Non-interventionists who have long pushed to leave Afghanistan brush aside arguments that ISIS could rise up, as it did in Iraq in 2011, if the U.S. were to leave.
“This is an entirely different dynamic,” John Glaser, the director of foreign policy studies at the Cato Institute, told RCP. “Within Afghanistan there’s an ISIS element, a small group known as the Islamic State Khorasan, or ISK, and the Taliban has been literally fighting this group on the battlefield for years. The notion that the group would fill the vacuum and take over is particularly unlikely because the Taliban wouldn’t tolerate it.”
Glaser also disputes concerns that al-Qaeda is once again gaining a safe haven in Afghanistan. He says he never bought into the argument that refuge there gave the 9/11 plotters the ability to carry out their plans. Besides, he says, in the 18 years since the attacks, communication technology has vastly improved so that trying to operate in remote, distant and landlocked Afghanistan is no longer a strategic benefit for terrorists plotting transnational attacks.
“The Taliban desperately wants the U.S. to leave and they’re willing to make certain concessions provided that that mission is accomplished – they don’t want to continually draw fire from the outside by linking up with al-Qaeda and hosting them again,” he argued.
Glaser acknowledges that a bloody civil war could ensue without the U.S. there to keep the relative peace, but said such a clash shouldn’t stop us from leaving if it’s not in our direct national security interest to prevent it.
“If our national security interest is not impacted … to be blunt about it, it’s none of our business,” he said.
But James Carafano, a leading national security at the Heritage Foundation who also served on Trump’s presidential transition team, questions how the U.S. can tell what’s occurring on the ground and whether there’s a threat to U.S. interests without a military presence there to assess it.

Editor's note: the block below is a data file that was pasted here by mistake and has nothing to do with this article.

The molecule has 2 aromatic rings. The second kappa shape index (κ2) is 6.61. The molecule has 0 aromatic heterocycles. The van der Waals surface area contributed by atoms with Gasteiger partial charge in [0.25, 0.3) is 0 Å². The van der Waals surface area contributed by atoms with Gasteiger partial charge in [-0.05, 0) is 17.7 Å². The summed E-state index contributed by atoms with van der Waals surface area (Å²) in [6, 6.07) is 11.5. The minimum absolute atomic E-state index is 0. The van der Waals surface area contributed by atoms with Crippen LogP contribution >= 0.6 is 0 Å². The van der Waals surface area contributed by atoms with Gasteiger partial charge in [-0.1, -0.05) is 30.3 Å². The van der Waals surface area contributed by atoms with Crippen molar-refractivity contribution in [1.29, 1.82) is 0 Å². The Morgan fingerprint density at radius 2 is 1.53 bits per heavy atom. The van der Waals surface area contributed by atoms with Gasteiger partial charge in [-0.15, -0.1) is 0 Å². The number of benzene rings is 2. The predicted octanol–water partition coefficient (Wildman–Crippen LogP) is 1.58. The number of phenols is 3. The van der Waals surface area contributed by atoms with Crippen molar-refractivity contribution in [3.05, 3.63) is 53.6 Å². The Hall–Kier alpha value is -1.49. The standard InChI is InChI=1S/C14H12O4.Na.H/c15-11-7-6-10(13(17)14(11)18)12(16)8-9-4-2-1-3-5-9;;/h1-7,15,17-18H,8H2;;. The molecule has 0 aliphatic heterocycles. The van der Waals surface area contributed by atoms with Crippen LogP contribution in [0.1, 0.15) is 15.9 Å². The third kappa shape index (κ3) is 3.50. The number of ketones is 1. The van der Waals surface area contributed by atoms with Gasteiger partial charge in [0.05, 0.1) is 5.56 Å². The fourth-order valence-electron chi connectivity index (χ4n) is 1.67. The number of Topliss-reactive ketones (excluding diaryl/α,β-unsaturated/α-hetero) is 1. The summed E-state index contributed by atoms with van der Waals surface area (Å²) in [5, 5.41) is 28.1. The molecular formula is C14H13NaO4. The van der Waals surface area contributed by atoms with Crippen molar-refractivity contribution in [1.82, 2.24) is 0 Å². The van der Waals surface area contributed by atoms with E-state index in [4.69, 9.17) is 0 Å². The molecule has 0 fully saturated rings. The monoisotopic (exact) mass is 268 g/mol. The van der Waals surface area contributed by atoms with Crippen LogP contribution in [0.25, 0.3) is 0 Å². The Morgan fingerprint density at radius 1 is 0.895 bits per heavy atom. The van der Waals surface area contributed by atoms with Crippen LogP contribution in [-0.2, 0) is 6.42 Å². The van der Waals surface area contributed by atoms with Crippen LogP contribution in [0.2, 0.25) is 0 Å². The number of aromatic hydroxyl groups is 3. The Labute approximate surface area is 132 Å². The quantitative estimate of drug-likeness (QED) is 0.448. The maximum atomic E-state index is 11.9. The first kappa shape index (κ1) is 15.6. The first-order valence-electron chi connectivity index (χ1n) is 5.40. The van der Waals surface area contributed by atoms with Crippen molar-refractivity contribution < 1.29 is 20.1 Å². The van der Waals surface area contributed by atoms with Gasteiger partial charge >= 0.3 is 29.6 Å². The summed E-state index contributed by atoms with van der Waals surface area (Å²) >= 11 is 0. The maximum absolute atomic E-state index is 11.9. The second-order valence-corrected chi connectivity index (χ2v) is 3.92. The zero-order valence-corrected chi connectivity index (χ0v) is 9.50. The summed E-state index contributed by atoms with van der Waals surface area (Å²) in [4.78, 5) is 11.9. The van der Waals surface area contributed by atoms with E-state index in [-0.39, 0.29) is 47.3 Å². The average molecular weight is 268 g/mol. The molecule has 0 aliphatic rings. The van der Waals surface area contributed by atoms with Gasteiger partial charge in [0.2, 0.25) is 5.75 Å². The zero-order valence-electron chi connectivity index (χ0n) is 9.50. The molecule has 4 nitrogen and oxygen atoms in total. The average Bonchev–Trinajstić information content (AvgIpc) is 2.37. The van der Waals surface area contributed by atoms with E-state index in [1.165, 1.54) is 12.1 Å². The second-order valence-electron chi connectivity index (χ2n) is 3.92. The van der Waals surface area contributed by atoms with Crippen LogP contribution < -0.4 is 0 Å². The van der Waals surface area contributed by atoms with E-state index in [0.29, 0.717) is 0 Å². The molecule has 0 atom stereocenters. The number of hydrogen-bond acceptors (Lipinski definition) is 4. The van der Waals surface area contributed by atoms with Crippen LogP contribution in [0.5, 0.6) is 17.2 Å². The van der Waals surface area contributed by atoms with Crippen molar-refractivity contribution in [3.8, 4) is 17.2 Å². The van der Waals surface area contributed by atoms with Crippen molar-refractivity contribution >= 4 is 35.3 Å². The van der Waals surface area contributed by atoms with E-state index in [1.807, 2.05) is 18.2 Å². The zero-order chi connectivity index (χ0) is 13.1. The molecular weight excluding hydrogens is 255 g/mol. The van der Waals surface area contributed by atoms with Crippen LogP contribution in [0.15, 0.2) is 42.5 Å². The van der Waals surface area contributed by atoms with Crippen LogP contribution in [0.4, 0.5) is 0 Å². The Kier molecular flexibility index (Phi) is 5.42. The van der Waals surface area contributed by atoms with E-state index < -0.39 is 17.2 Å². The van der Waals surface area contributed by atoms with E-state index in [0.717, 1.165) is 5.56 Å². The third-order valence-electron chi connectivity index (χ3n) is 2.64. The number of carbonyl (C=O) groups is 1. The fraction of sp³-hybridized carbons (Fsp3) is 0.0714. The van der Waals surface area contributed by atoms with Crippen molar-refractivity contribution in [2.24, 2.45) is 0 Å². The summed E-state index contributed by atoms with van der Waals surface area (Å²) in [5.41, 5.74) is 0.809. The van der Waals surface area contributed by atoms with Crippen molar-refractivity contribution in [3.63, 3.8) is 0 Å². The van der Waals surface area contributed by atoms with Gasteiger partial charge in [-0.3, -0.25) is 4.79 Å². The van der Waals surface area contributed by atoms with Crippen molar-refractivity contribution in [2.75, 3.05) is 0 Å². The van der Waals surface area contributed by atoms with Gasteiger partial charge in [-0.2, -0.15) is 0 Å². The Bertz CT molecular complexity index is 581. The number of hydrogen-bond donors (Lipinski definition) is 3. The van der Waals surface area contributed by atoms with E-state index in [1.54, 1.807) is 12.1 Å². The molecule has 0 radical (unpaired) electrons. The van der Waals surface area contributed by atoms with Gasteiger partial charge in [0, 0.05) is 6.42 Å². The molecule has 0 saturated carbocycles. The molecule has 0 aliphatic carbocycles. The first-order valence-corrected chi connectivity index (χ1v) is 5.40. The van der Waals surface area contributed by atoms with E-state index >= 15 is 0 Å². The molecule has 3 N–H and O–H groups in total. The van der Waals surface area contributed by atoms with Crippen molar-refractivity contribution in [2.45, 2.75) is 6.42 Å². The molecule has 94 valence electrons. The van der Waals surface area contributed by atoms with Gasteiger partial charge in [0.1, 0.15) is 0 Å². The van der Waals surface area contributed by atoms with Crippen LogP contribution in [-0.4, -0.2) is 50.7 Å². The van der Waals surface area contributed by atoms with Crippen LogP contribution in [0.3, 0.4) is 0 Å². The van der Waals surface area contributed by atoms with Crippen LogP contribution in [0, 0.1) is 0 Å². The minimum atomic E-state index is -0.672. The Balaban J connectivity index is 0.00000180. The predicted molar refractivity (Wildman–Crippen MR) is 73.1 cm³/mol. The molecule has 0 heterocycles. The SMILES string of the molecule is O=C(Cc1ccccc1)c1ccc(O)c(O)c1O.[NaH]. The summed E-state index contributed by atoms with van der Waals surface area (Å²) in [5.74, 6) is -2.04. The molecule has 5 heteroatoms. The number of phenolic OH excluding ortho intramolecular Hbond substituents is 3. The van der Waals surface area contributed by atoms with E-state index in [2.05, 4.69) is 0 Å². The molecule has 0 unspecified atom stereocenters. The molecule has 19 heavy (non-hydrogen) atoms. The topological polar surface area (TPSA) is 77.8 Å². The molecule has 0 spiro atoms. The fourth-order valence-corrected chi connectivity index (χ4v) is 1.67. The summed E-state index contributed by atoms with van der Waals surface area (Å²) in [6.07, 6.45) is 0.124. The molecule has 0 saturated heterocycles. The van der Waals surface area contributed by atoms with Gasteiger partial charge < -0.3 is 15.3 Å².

“How do we ensure our interests are protected when we don’t have military there and situational awareness over the Taliban?” he asked.
It’s a gamble Carafano believes President Trump shouldn’t make. Afghanistan will be far more stable with the U.S. maintaining a strong presence there, he said.
From a purely political standpoint, starting a drawdown is also risky, Carafano said, because there’s no way to foresee what type of violence will erupt afterward.
“I think its gets [Trump] zero votes. The people who were not going to vote for him are not going to change their mind because he leaves zero troops in Afghanistan. And if you do a deal now, the election is not for a year and a half. If there are really bad outcomes, the Democrats are going to say that you’re at fault.”
Those making dire political warnings about a potential U.S. troops withdrawal in Afghanistan are underestimating (yet again) that Donald Trump is a very different kind of president who is most often guided by the principles of common sense and right and wrong – not politics. He’ll do what he feels is most right, not what his advisers think will get him the most votes.
That’s not a politician. That’s a leader.